Hear hear! Ear gene therapy player Akouos draws $105M in fresh capital
Come on, come on, listen to the money talk.
Thriving on the momentum of biotechnology companies working on therapies to address hearing loss, Boston-based Akouos has scored $105 million in an oversubscribed Series B financing, less than two years after an NEA, 5AM Ventures-backed $50 million haul.
Akouos — Greek for ‘to hear’ — is developing gene therapies engineered to restore, improve or preserve hearing. Along with its partners — the world’s largest hearing research center Massachusetts Eye and Ear, as well as Swiss Alps-based viral gene and cell therapy maker Lonza — Akouos is at the cusp of taking its lead therapy into the clinic.
The program, AK-OTOF, is designed to help individuals with sensorineural hearing loss due to mutations in the otoferlin (OTOF) gene.
Led by Manny Simons, who considered becoming a musician while attending Harvard, Akouos has another Harvard man on the roster — co-founder and chief medical officer Michael McKenna. On Monday, the company added a third Harvard voice to its board — Vicki Sato — who previously served as president of Vertex Pharmaceuticals. Heather Preston of Pivotal bioVenture Partners, which led the fresh capital injection, also earned a spot as director.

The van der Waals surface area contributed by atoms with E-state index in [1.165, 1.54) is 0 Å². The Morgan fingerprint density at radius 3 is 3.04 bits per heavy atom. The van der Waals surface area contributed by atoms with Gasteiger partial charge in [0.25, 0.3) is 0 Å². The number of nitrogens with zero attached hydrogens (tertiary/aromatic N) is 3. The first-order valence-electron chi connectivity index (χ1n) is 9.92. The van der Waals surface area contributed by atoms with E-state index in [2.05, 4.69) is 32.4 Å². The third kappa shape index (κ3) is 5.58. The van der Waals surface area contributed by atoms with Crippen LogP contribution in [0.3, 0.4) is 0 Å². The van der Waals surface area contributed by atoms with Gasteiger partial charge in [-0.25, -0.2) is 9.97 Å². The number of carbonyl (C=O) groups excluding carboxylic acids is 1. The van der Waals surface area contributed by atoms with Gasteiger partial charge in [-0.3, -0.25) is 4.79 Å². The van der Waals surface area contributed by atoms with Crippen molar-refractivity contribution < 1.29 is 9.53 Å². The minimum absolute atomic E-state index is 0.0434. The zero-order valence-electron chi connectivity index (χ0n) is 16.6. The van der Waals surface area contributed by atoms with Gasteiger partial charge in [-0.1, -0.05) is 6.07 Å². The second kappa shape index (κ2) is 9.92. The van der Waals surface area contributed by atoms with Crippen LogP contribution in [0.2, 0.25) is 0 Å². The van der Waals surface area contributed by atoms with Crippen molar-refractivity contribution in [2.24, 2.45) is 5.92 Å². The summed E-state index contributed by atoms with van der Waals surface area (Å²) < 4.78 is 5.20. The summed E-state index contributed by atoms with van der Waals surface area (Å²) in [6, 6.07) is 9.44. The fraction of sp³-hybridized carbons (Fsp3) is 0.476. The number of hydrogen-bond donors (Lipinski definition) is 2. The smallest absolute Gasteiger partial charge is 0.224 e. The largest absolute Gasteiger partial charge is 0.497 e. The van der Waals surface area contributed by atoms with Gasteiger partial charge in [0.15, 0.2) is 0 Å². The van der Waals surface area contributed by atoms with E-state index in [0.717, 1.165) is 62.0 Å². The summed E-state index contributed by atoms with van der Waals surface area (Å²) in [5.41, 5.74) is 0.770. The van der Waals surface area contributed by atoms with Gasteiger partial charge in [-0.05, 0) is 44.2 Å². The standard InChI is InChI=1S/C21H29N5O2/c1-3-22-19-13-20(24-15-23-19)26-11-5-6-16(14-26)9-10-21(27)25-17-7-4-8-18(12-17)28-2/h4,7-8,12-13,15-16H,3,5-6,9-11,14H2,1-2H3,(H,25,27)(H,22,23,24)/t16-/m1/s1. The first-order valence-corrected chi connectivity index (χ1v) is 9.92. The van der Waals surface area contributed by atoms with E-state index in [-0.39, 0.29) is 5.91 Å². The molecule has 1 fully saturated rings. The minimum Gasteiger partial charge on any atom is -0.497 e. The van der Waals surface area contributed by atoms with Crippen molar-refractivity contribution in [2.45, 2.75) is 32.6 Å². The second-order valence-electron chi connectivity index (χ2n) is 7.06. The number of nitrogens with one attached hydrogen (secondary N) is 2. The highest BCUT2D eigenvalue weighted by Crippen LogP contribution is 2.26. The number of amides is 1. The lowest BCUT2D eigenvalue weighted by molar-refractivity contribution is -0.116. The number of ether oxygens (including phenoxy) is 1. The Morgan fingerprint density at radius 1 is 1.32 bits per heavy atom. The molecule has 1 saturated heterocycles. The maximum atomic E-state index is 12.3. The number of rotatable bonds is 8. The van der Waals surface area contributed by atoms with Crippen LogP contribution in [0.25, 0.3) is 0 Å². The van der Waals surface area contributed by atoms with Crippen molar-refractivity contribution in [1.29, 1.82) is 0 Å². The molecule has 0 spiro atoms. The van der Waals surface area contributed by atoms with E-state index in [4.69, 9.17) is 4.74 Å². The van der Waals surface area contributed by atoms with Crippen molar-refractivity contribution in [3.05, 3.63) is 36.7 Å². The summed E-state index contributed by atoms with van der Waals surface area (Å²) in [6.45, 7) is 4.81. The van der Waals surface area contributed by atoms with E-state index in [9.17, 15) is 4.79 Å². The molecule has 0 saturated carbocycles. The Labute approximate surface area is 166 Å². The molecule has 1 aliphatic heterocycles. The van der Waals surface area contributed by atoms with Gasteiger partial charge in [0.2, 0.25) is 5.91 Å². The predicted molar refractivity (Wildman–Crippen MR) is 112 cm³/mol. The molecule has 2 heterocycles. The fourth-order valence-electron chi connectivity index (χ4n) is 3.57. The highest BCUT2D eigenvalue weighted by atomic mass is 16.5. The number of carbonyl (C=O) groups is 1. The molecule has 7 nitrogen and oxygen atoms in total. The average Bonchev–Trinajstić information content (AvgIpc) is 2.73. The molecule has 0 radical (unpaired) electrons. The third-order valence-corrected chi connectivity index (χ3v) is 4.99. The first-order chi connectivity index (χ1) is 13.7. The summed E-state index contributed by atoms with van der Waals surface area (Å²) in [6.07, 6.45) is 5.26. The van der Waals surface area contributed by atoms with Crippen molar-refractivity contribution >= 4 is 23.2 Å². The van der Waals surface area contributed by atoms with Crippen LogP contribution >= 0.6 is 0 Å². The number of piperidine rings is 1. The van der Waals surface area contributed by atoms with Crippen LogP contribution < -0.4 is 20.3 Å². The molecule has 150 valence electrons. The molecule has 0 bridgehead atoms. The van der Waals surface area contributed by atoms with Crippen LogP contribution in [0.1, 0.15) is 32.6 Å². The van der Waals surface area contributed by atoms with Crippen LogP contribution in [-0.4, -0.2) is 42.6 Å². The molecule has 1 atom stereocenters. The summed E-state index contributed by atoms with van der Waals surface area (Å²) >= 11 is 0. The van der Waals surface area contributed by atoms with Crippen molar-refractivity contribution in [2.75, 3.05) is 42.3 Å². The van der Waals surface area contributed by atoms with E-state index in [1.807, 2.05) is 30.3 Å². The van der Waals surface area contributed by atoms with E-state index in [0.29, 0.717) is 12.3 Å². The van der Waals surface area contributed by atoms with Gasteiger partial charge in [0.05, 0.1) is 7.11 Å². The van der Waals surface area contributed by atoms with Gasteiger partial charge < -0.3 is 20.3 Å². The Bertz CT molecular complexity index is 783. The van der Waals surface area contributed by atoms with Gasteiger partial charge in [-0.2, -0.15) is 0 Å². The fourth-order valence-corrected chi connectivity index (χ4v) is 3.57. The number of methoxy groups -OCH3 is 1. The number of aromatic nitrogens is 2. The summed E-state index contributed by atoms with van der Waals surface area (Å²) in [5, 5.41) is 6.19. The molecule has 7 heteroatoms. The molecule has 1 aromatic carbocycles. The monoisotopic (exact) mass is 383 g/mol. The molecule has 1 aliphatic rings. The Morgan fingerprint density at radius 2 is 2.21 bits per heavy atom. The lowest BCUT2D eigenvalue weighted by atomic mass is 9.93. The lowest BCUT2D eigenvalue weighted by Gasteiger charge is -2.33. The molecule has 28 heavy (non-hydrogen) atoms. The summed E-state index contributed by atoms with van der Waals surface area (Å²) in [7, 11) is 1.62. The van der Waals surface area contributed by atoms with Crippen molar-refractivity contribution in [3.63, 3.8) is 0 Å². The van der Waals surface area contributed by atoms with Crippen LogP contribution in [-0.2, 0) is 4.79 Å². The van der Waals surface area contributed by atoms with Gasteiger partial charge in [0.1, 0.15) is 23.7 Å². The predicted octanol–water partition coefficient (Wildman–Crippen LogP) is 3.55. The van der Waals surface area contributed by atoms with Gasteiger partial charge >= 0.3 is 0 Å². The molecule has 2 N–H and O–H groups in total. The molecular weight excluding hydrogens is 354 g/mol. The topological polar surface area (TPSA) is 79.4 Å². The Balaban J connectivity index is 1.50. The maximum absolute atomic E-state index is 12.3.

Other investors in the round included Cormorant Asset Management, Cowen Healthcare Investments, EcoR1 Capital, Fidelity Management & Research Company, Polaris Founders Fund, Pagsgroup, Surveyor Capital (a Citadel company), Wu Capital, 5AM Ventures, New Enterprise Associates, Novartis Venture Fund, Partners Innovation Fund, RA Capital Management and Sofinnova Investments.
Hearing aids and cochlear implants do address ear damage caused by genetics, noise, aging, or drugs, but nothing quite cures or indeed targets the biological underpinnings of hearing loss. Vying to fill that gap, a plethora of developers are working on therapeutics in a burgeoning field.
Also in Boston, Akouos’ home, is Decibel Therapeutics, working on regeneration by targeting tiny hairs that grow in the inner ear to address congenital hearing loss or age-related balance disorders. Frequency Therapeutics has a mid-stage hair cell regeneration program using progenitor cells.
Across the Atlantic, UK-based Rinri Therapeutics is working on treating hearing loss by transplanting otic neural progenitor cells into the inner ear. Amsterdam-based Audion Therapeutics has a compound in-licensed from Eli Lilly, which is designed to turn on a chemical switch to produce new sensory hair cells from other cells in the inner ear to improve hearing.